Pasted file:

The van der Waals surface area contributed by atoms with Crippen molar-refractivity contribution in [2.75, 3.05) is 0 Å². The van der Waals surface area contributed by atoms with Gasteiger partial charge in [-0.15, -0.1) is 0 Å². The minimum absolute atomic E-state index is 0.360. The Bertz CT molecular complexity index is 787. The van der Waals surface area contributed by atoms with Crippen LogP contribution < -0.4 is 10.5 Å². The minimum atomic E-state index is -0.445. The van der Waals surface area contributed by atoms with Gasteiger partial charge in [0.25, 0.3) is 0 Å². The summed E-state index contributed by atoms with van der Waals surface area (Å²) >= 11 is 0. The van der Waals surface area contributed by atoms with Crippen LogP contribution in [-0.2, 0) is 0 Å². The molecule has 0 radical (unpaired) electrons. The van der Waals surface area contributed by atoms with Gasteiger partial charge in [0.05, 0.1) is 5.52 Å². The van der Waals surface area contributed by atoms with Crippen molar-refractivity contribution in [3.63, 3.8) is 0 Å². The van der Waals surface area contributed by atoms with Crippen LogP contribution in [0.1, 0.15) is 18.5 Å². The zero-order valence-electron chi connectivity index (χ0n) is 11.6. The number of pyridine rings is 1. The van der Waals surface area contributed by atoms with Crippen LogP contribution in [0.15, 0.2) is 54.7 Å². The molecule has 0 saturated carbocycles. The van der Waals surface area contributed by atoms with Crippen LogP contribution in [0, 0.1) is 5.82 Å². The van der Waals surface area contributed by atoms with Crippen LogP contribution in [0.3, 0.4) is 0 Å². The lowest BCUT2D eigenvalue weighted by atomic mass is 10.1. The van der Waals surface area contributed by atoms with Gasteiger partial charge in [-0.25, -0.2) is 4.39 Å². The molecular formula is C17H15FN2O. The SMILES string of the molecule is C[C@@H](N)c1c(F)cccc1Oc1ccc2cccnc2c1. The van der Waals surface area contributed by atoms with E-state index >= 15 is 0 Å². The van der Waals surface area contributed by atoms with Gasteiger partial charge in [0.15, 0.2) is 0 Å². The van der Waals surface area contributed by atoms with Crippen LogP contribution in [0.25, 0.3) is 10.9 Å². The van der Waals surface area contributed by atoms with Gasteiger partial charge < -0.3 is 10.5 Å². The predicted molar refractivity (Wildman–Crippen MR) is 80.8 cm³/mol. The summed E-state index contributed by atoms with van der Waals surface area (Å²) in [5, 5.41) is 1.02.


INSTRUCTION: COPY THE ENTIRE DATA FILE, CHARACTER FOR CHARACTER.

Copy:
The van der Waals surface area contributed by atoms with Crippen molar-refractivity contribution in [2.75, 3.05) is 0 Å². The van der Waals surface area contributed by atoms with Gasteiger partial charge in [-0.15, -0.1) is 0 Å². The minimum absolute atomic E-state index is 0.360. The Bertz CT molecular complexity index is 787. The van der Waals surface area contributed by atoms with Crippen LogP contribution < -0.4 is 10.5 Å². The minimum atomic E-state index is -0.445. The van der Waals surface area contributed by atoms with Gasteiger partial charge in [0.25, 0.3) is 0 Å². The summed E-state index contributed by atoms with van der Waals surface area (Å²) >= 11 is 0. The van der Waals surface area contributed by atoms with Crippen LogP contribution in [-0.2, 0) is 0 Å². The molecule has 0 radical (unpaired) electrons. The van der Waals surface area contributed by atoms with Gasteiger partial charge in [0.05, 0.1) is 5.52 Å². The van der Waals surface area contributed by atoms with Crippen molar-refractivity contribution in [3.63, 3.8) is 0 Å². The van der Waals surface area contributed by atoms with Crippen LogP contribution in [0.1, 0.15) is 18.5 Å². The zero-order valence-electron chi connectivity index (χ0n) is 11.6. The number of pyridine rings is 1. The van der Waals surface area contributed by atoms with Crippen LogP contribution in [0.15, 0.2) is 54.7 Å². The molecule has 0 saturated carbocycles. The van der Waals surface area contributed by atoms with Crippen LogP contribution in [0, 0.1) is 5.82 Å². The van der Waals surface area contributed by atoms with Crippen LogP contribution in [0.3, 0.4) is 0 Å². The lowest BCUT2D eigenvalue weighted by atomic mass is 10.1. The van der Waals surface area contributed by atoms with Gasteiger partial charge in [-0.25, -0.2) is 4.39 Å². The molecular formula is C17H15FN2O. The SMILES string of the molecule is C[C@@H](N)c1c(F)cccc1Oc1ccc2cccnc2c1. The van der Waals surface area contributed by atoms with E-state index >= 15 is 0 Å². The van der Waals surface area contributed by atoms with Gasteiger partial charge in [0.15, 0.2) is 0 Å². The van der Waals surface area contributed by atoms with Crippen LogP contribution in [0.25, 0.3) is 10.9 Å². The van der Waals surface area contributed by atoms with Gasteiger partial charge < -0.3 is 10.5 Å². The predicted molar refractivity (Wildman–Crippen MR) is 80.8 cm³/mol. The summed E-state index contributed by atoms with van der Waals surface area (Å²) in [5, 5.41) is 1.02.